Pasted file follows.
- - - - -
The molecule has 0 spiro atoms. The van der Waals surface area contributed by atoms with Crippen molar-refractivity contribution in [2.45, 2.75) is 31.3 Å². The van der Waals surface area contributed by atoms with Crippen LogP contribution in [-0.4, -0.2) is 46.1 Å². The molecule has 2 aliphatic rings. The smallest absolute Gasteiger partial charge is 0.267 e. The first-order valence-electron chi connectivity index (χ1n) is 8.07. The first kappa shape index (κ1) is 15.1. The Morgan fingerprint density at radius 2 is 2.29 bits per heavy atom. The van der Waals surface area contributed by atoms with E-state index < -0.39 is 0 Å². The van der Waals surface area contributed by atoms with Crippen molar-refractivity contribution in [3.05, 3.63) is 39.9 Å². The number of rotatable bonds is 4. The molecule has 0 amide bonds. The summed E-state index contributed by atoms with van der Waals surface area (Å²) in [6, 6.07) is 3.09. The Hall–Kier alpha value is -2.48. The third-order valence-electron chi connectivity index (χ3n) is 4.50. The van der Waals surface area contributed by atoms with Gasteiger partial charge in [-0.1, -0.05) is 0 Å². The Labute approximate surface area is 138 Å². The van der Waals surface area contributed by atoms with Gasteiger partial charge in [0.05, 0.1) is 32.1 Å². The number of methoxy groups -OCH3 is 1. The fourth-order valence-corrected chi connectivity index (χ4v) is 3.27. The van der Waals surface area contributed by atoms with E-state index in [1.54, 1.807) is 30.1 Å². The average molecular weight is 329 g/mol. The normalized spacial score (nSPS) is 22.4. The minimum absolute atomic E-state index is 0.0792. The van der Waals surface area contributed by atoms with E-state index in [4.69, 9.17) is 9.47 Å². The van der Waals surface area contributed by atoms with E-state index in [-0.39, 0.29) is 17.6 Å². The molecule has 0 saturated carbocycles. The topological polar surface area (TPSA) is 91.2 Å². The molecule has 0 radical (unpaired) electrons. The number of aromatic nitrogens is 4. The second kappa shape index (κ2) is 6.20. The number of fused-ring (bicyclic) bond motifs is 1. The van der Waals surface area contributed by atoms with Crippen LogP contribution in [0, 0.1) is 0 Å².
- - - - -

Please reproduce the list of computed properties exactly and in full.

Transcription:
The molecule has 0 spiro atoms. The van der Waals surface area contributed by atoms with Crippen molar-refractivity contribution in [2.45, 2.75) is 31.3 Å². The van der Waals surface area contributed by atoms with Crippen LogP contribution in [-0.4, -0.2) is 46.1 Å². The molecule has 2 aliphatic rings. The smallest absolute Gasteiger partial charge is 0.267 e. The first-order valence-electron chi connectivity index (χ1n) is 8.07. The first kappa shape index (κ1) is 15.1. The Morgan fingerprint density at radius 2 is 2.29 bits per heavy atom. The van der Waals surface area contributed by atoms with E-state index < -0.39 is 0 Å². The van der Waals surface area contributed by atoms with Crippen molar-refractivity contribution in [3.05, 3.63) is 39.9 Å². The number of rotatable bonds is 4. The molecule has 0 amide bonds. The summed E-state index contributed by atoms with van der Waals surface area (Å²) in [6, 6.07) is 3.09. The Hall–Kier alpha value is -2.48. The third-order valence-electron chi connectivity index (χ3n) is 4.50. The van der Waals surface area contributed by atoms with Gasteiger partial charge in [-0.1, -0.05) is 0 Å². The Labute approximate surface area is 138 Å². The van der Waals surface area contributed by atoms with Gasteiger partial charge in [0.05, 0.1) is 32.1 Å². The number of methoxy groups -OCH3 is 1. The fourth-order valence-corrected chi connectivity index (χ4v) is 3.27. The van der Waals surface area contributed by atoms with E-state index in [1.54, 1.807) is 30.1 Å². The average molecular weight is 329 g/mol. The normalized spacial score (nSPS) is 22.4. The minimum absolute atomic E-state index is 0.0792. The van der Waals surface area contributed by atoms with E-state index in [4.69, 9.17) is 9.47 Å². The van der Waals surface area contributed by atoms with E-state index in [-0.39, 0.29) is 17.6 Å². The molecule has 0 saturated carbocycles. The topological polar surface area (TPSA) is 91.2 Å². The molecule has 0 radical (unpaired) electrons. The number of aromatic nitrogens is 4. The second kappa shape index (κ2) is 6.20. The number of fused-ring (bicyclic) bond motifs is 1. The van der Waals surface area contributed by atoms with Crippen LogP contribution in [0, 0.1) is 0 Å².